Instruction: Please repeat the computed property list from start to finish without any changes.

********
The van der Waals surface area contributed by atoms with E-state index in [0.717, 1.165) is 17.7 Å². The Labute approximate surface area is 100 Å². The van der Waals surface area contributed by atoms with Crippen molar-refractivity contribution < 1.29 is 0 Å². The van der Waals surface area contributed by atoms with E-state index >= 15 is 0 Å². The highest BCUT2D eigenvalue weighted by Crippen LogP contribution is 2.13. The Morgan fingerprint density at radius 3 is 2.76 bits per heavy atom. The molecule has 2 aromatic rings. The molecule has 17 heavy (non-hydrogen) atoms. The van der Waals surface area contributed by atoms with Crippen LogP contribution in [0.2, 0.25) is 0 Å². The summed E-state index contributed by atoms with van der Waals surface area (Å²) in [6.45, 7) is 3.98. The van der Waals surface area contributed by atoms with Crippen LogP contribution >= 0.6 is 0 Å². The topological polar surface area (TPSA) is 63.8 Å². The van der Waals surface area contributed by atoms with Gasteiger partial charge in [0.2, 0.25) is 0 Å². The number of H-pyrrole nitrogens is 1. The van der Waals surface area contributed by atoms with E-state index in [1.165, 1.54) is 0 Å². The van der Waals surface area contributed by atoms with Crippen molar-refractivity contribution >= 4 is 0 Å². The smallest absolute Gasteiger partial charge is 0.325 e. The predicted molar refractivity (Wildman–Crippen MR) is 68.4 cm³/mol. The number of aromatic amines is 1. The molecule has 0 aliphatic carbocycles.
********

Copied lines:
The van der Waals surface area contributed by atoms with E-state index in [0.717, 1.165) is 17.7 Å². The Labute approximate surface area is 100 Å². The van der Waals surface area contributed by atoms with Crippen molar-refractivity contribution < 1.29 is 0 Å². The van der Waals surface area contributed by atoms with E-state index >= 15 is 0 Å². The highest BCUT2D eigenvalue weighted by Crippen LogP contribution is 2.13. The Morgan fingerprint density at radius 3 is 2.76 bits per heavy atom. The molecule has 2 aromatic rings. The molecule has 17 heavy (non-hydrogen) atoms. The van der Waals surface area contributed by atoms with Crippen LogP contribution in [0.2, 0.25) is 0 Å². The summed E-state index contributed by atoms with van der Waals surface area (Å²) in [6.45, 7) is 3.98. The van der Waals surface area contributed by atoms with Crippen LogP contribution >= 0.6 is 0 Å². The topological polar surface area (TPSA) is 63.8 Å². The van der Waals surface area contributed by atoms with Gasteiger partial charge in [0.2, 0.25) is 0 Å². The number of H-pyrrole nitrogens is 1. The van der Waals surface area contributed by atoms with E-state index in [1.165, 1.54) is 0 Å². The van der Waals surface area contributed by atoms with Crippen molar-refractivity contribution >= 4 is 0 Å². The smallest absolute Gasteiger partial charge is 0.325 e. The predicted molar refractivity (Wildman–Crippen MR) is 68.4 cm³/mol. The number of aromatic amines is 1. The molecule has 0 aliphatic carbocycles.